Atlantic Wildlife Institute more than doubles with land donation

Animals will now have a bit more space to safely roam near Sackville, N.B., thanks to the donation of nearly 150 acres of land from a single family.

Sears family of Sackville, N.B., gives nearly 150 acres of land on familial homestead

Norma, Wallie and Paula (left to right) donated a piece of their family's history to the Atlantic Wildlife Institute. (CBC)

Animals will now have a bit more space to safely roam near Sackville, N.B.

The Sears family has donated nearly 150 acres of land near Cookville to the Atlantic Wildlife Institute.

Wallie Sears, who once owned the land, said the intent was always to have the land passed down from generation to generation, but it became clear that wasn't in the property's future.

"We have two daughters and neither of them were really interested in keeping [the land,]" said Sears.

"What better thing to do than to turn it over to people who are totally committed to the environment."

Long time in the family

The almost 150-acre parcel of land in Cookville had been in the Sears family since 1865, but has been unoccupied since 1942. (Atlantic Wildlife Institute)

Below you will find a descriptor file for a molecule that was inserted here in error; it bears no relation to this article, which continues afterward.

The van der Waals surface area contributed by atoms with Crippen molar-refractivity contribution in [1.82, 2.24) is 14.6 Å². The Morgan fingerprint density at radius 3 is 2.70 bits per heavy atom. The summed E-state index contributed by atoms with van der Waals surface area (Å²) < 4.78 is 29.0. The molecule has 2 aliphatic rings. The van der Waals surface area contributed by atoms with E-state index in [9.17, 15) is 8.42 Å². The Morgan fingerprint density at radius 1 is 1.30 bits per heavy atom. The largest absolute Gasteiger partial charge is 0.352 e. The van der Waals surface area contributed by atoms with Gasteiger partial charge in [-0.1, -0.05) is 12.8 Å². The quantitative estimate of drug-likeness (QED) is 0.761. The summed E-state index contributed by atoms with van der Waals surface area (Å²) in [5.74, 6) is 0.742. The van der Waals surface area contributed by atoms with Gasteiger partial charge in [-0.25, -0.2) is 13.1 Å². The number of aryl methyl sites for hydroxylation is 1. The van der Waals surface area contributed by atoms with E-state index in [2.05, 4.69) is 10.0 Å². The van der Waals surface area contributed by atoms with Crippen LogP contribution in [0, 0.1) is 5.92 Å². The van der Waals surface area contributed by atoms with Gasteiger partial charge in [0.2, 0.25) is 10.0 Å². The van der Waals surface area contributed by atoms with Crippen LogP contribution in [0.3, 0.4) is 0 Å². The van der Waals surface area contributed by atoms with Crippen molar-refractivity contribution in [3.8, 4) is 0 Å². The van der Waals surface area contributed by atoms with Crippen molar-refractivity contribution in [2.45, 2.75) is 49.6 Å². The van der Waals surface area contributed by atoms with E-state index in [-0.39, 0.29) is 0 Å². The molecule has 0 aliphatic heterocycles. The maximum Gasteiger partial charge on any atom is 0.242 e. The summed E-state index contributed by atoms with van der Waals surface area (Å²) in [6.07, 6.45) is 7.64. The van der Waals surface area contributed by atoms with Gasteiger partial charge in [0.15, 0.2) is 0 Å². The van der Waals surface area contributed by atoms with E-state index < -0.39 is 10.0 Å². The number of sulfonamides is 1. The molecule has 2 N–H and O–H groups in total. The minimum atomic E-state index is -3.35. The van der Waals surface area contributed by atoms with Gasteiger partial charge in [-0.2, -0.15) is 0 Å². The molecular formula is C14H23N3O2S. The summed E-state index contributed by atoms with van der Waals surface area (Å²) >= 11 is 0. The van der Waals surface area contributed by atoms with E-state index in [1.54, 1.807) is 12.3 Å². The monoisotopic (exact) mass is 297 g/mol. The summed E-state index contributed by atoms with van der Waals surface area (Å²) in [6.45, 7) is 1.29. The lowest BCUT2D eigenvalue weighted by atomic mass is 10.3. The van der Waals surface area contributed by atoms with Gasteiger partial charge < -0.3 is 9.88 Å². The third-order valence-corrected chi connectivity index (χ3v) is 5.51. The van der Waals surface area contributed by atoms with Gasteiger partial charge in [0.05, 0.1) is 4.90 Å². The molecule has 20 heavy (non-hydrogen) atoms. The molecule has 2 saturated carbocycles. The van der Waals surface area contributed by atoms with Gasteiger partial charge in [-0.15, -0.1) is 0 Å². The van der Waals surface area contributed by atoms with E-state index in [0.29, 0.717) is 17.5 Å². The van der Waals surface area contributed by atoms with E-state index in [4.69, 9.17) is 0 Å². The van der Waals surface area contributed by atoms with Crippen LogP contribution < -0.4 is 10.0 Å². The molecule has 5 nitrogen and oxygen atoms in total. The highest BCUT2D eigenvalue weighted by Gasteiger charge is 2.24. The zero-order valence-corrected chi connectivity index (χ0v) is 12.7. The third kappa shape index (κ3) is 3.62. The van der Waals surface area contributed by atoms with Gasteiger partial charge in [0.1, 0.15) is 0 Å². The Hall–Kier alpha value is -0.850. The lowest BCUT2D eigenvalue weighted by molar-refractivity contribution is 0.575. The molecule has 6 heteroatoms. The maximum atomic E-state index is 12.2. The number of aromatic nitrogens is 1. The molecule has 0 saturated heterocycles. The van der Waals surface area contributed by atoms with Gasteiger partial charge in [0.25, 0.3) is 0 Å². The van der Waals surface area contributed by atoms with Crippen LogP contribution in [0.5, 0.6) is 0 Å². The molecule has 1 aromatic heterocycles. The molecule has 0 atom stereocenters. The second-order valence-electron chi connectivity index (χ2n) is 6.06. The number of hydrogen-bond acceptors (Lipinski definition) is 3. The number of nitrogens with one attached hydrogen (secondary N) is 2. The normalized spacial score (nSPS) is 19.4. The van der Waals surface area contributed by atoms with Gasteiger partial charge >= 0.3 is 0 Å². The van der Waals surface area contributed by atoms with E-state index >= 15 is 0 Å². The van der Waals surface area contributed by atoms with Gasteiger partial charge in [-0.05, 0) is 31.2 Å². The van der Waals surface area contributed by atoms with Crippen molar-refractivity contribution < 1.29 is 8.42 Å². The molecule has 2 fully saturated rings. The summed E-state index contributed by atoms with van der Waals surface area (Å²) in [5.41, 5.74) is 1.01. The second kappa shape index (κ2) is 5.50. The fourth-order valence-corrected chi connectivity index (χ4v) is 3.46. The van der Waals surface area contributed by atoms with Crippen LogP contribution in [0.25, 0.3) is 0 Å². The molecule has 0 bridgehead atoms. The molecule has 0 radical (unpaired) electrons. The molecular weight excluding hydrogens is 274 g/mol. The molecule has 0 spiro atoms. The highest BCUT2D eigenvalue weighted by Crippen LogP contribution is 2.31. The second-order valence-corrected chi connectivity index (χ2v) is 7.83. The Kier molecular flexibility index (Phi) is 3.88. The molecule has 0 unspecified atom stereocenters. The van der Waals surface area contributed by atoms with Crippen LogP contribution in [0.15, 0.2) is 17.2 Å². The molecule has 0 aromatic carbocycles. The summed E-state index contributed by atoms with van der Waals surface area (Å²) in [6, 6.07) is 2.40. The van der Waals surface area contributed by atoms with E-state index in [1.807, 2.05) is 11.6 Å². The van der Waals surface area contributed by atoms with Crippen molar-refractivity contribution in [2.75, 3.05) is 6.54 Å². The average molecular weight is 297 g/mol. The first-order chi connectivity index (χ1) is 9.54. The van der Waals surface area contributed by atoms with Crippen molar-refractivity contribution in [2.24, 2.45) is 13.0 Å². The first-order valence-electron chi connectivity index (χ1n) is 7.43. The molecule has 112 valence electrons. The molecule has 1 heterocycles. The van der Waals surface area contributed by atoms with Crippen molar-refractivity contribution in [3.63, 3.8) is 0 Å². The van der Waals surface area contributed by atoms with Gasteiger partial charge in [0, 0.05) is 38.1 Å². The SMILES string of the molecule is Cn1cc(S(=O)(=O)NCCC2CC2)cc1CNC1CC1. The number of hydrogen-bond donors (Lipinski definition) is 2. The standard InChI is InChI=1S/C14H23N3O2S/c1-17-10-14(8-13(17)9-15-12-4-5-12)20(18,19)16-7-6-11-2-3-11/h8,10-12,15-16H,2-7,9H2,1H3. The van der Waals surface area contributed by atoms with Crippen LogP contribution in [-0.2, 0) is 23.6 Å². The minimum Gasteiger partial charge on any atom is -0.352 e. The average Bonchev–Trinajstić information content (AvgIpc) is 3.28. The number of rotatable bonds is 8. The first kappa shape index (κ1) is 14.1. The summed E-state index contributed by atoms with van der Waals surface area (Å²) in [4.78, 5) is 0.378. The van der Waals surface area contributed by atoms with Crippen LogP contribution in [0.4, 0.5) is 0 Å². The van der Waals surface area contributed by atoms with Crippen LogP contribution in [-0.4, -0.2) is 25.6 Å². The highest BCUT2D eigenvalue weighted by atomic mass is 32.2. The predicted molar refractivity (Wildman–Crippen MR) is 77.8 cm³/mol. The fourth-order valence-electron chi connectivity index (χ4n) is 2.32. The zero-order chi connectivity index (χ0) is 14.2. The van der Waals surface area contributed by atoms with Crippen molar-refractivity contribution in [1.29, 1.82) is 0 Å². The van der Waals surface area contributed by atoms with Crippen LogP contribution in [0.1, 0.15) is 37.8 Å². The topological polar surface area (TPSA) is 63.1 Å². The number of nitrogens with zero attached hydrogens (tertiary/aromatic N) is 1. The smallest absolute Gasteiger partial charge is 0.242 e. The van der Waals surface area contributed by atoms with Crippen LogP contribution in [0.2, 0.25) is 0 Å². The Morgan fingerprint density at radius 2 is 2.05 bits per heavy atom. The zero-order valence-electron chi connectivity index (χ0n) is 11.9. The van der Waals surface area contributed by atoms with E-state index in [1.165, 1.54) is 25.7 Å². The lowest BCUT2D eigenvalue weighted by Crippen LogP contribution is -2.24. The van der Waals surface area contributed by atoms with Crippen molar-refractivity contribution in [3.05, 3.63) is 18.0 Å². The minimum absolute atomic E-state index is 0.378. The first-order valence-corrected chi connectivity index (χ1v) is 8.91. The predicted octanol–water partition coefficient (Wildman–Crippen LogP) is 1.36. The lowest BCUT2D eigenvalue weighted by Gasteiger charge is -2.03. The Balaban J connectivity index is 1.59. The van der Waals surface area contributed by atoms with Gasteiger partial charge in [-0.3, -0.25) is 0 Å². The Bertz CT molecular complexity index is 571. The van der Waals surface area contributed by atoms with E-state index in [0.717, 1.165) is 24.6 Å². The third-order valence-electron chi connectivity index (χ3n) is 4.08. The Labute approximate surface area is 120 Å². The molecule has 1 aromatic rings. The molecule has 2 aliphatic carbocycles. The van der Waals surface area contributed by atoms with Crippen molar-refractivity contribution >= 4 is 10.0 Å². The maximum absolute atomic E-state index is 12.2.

Sears said portions of the land had been in his family since 1865 when it was deeded to his grandfather to start a farm.

The property was expanded with the purchase of neighbouring parcels of land after the farm was passed down to Wallie Sears' father.

He moved into Sackville in 1942 and little activity occurred on the land after that.

Wallie Sears signed the land over to his daughter Paula, who had plans for the land, which ended up changing.

"My intention at that time was to build a home there someday and retire," said Paula.

The Sears family is donating 60 hectares of property in the Cookville area to the Atlantic Wildlife Institute. Jonna dropped by the institute to talk with both the donating family and with the institute operators. 9:54

"Life changes and I couldn't get the city girl out of my skin."

It was after this realization that Paula Sears attended an event at the Atlantic Wildlife Institute, where she was impressed by the operation.

"I was really impressed and impacted with the work that [the institute] do here," she said.

"It's just such an environmentally friendly property that is totally devoted to ecology."

It was after this that Paula discussed donating the land with the organization.

More than double

While the institute is still considering how to use the property, for the time being it will allow local wildlife to roam free. (Atlantic Wildlife Institute)

Pam Novak, a director of the institute, said they want to complete a bio-inventory to catalog all the plants and animals on the site.

She says the site could be used to build trails or house educational programs, but for now it will serve a role more like an animal sanctuary.

"It's good to know that we're protecting even just that much more space for the animals that do roam this area," said Novak.

Wallie's wife Norma said she's proud of her family for donating the land. She also said she's happy that her interactions with the property didn't extend past picking apples with her husband there.

"Thank god that he didn't decide to move me up there 60 years ago," said Norma.

With files from Information Morning Moncton